Start planning your route to reduce left turns. While you’re planning make sure you’re not driving extra miles or backtracking to get things done. Save time, save money, reduce pollution, and reduce risks.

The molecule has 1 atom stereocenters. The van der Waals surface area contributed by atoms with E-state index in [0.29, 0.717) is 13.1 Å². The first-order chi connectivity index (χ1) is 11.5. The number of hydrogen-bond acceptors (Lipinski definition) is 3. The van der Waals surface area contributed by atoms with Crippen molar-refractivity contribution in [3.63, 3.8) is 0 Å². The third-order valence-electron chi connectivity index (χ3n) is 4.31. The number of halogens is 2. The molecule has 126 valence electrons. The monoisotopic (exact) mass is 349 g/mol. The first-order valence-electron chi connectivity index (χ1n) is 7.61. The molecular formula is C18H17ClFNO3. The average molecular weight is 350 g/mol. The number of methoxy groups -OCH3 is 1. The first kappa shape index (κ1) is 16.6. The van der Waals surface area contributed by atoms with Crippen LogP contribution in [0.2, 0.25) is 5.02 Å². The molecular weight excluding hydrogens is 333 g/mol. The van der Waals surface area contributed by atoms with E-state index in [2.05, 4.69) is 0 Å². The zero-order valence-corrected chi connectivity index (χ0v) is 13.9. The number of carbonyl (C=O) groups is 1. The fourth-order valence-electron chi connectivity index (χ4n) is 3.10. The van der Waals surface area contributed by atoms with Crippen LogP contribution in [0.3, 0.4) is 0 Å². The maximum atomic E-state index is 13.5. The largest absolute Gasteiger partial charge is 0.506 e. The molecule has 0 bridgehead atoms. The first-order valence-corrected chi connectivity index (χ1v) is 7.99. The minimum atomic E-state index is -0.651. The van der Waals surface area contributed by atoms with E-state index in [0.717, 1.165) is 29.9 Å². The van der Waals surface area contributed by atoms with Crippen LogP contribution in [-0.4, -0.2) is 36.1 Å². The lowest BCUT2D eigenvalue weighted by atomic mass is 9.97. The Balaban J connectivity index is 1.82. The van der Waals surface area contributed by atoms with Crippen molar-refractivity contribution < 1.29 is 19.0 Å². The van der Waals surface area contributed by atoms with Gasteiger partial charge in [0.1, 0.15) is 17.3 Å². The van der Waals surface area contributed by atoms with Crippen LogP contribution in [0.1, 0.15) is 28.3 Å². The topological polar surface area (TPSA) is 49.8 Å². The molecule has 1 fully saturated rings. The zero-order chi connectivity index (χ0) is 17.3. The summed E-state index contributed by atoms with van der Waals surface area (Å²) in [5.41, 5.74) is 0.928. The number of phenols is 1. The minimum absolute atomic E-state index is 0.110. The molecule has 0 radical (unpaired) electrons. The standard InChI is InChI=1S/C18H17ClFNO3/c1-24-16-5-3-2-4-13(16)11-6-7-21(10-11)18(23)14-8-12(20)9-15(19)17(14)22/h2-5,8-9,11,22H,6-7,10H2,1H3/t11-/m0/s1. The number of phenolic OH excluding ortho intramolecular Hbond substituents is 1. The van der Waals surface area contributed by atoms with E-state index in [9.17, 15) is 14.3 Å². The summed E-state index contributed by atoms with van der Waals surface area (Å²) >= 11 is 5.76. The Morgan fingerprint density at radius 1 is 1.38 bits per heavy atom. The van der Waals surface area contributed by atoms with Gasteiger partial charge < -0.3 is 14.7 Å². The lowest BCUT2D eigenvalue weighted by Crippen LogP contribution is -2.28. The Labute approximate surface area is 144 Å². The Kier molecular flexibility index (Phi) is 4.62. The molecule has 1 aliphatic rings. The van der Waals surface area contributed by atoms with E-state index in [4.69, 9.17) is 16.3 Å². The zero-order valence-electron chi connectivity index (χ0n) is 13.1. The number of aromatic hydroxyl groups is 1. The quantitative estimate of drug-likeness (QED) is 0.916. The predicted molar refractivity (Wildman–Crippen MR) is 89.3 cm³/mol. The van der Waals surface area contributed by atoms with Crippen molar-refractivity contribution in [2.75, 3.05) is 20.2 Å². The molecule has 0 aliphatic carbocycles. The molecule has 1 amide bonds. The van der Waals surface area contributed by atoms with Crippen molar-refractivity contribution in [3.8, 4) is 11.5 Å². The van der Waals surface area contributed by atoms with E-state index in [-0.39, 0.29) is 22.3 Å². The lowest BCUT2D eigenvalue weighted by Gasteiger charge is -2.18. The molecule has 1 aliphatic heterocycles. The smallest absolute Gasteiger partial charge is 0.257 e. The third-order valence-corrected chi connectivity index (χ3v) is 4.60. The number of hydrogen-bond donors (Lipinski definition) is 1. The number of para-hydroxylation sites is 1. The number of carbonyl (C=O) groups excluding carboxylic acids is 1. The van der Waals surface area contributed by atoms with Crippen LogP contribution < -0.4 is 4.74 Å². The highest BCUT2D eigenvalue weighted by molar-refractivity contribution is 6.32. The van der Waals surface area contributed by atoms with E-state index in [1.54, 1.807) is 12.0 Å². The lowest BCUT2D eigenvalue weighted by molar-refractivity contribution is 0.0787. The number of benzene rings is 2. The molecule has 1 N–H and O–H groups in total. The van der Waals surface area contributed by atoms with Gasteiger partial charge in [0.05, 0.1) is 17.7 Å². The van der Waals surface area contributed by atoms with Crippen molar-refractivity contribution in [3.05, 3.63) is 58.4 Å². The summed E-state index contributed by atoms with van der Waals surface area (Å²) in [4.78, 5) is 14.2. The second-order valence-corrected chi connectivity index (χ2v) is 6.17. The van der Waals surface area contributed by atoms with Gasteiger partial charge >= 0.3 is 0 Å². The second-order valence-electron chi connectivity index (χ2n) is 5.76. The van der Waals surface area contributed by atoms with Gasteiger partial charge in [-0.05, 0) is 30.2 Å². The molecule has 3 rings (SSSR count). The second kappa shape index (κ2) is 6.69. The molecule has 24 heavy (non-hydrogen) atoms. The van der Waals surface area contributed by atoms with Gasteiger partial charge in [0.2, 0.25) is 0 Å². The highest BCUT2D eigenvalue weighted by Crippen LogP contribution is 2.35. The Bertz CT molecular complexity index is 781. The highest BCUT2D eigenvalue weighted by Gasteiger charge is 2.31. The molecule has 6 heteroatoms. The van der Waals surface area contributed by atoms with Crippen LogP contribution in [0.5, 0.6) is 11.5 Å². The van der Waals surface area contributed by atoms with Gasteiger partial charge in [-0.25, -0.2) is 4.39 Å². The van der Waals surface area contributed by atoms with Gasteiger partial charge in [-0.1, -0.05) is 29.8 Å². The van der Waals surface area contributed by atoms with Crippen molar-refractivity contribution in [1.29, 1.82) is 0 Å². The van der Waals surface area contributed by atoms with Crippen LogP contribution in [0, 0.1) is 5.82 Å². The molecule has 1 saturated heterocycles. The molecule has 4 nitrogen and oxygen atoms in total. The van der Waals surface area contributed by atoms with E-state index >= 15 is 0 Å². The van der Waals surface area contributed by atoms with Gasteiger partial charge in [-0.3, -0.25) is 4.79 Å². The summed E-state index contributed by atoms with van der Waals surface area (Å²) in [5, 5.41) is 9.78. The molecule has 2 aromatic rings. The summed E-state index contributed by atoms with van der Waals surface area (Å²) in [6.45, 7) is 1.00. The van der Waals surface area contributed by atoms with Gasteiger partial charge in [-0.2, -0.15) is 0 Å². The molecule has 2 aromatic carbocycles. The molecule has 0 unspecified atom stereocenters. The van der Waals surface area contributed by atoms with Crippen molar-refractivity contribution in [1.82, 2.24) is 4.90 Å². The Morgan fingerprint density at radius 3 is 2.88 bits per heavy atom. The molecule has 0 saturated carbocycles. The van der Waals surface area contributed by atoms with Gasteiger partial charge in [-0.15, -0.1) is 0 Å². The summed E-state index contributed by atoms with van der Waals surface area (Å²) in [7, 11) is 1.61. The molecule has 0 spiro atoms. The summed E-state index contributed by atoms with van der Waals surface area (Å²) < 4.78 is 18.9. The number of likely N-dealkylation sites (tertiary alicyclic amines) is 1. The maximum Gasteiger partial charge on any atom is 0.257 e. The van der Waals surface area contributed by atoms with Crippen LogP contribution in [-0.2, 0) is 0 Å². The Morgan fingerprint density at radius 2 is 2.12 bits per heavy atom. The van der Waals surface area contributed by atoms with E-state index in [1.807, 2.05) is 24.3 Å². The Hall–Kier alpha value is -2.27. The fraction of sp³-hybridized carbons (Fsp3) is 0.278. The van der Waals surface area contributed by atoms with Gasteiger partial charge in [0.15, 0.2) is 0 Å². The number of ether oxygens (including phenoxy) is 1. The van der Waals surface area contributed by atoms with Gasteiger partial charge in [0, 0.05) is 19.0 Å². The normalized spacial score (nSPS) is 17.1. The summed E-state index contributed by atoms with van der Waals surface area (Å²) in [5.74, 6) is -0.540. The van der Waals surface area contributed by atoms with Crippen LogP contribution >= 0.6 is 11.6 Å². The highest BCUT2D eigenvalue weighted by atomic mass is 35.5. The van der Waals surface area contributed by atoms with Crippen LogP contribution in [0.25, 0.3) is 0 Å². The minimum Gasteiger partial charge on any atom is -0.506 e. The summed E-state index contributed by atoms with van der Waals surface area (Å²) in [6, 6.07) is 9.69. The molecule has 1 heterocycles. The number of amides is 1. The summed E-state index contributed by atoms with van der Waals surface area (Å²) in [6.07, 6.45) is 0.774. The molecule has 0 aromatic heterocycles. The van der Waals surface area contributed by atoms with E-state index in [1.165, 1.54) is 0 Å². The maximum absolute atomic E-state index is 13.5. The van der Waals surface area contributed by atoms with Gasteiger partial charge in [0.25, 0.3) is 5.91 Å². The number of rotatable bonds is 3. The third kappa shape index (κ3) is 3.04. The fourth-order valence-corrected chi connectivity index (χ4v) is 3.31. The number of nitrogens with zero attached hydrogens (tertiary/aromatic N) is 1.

Aaron (Al) Duncan II, ACTAR, is a vehicle collision reconstructionist with Warren and President of SCARS. Prior to joining Warren, he worked for 23 years as a South Carolina Highway Patrol Trooper to include 10 years as a Multi-Disciplinary Accident Investigation Team (M.A.I.T.) member. Al is accredited as a Traffic Accident Reconstructionist by The Accreditation Commission for Traffic Accident Reconstruction. He investigated in excess of 1000 vehicle accidents and incidents, as a trooper. Then, as a member of M.A.I.T. for 10 years, he was involved in over 1000 detailed investigations and collision reconstructions. Al has testified multiple times in state courts and he has been court qualified as an expert in accident investigation and collision reconstruction. Al’s work expertise focuses on investigating and reconstructing vehicle collisions involving single and multi-vehicles, animals, pedestrians, motorcycles, heavy trucks, and commercial vehicles. He is also a skilled user of forensic mapping technology and computerized collision diagramming software for collision scene analysis. Al is experienced in the data download and analysis of airbag black boxes (Crash Data Retrieval Units) in automobiles, pickup trucks, and SUVs. He holds a Bachelor of Science Degree in Political Science from Lander University in Greenwood, South Carolina and completed the Law Enforcement Basic Program at the South Carolina Criminal Justice Academy in Columbia, South Carolina.